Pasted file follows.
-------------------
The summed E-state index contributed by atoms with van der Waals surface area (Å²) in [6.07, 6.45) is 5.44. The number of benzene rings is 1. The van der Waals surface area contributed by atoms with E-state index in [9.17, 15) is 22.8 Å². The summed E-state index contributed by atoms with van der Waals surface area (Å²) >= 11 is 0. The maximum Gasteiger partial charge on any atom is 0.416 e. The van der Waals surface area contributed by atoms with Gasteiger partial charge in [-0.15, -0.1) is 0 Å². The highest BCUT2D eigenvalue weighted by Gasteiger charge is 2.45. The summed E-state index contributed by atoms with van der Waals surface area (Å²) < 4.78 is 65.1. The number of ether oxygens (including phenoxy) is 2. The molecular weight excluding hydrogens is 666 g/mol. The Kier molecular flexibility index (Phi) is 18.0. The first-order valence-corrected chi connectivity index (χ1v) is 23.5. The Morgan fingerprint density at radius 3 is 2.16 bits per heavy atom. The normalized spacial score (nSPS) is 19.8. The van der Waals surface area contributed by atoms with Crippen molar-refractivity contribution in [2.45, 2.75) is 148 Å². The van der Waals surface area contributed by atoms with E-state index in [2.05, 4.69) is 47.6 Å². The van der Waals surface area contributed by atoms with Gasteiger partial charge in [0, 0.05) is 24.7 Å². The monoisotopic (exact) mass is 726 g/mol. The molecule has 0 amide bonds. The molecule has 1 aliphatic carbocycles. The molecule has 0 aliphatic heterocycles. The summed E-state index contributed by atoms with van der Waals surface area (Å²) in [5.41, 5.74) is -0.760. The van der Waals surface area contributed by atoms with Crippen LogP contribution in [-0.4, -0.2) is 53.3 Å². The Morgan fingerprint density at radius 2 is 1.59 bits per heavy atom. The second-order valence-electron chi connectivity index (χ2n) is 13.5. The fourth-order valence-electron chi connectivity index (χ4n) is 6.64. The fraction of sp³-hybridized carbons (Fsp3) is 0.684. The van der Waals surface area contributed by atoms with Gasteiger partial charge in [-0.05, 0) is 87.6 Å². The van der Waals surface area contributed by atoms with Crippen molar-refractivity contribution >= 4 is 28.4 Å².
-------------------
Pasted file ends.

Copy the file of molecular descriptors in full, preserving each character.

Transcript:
The summed E-state index contributed by atoms with van der Waals surface area (Å²) in [6.07, 6.45) is 5.44. The number of benzene rings is 1. The van der Waals surface area contributed by atoms with E-state index in [9.17, 15) is 22.8 Å². The summed E-state index contributed by atoms with van der Waals surface area (Å²) >= 11 is 0. The maximum Gasteiger partial charge on any atom is 0.416 e. The van der Waals surface area contributed by atoms with Gasteiger partial charge in [-0.15, -0.1) is 0 Å². The highest BCUT2D eigenvalue weighted by Gasteiger charge is 2.45. The summed E-state index contributed by atoms with van der Waals surface area (Å²) < 4.78 is 65.1. The number of ether oxygens (including phenoxy) is 2. The molecular weight excluding hydrogens is 666 g/mol. The Kier molecular flexibility index (Phi) is 18.0. The first-order valence-corrected chi connectivity index (χ1v) is 23.5. The Morgan fingerprint density at radius 3 is 2.16 bits per heavy atom. The normalized spacial score (nSPS) is 19.8. The van der Waals surface area contributed by atoms with Crippen molar-refractivity contribution in [2.45, 2.75) is 148 Å². The van der Waals surface area contributed by atoms with E-state index in [2.05, 4.69) is 47.6 Å². The van der Waals surface area contributed by atoms with Gasteiger partial charge in [0, 0.05) is 24.7 Å². The monoisotopic (exact) mass is 726 g/mol. The molecule has 0 amide bonds. The molecule has 1 aliphatic carbocycles. The molecule has 0 aliphatic heterocycles. The summed E-state index contributed by atoms with van der Waals surface area (Å²) in [5.41, 5.74) is -0.760. The van der Waals surface area contributed by atoms with Crippen LogP contribution in [-0.4, -0.2) is 53.3 Å². The Morgan fingerprint density at radius 2 is 1.59 bits per heavy atom. The second-order valence-electron chi connectivity index (χ2n) is 13.5. The fourth-order valence-electron chi connectivity index (χ4n) is 6.64. The fraction of sp³-hybridized carbons (Fsp3) is 0.684. The van der Waals surface area contributed by atoms with Gasteiger partial charge in [-0.05, 0) is 87.6 Å². The van der Waals surface area contributed by atoms with Crippen molar-refractivity contribution >= 4 is 28.4 Å².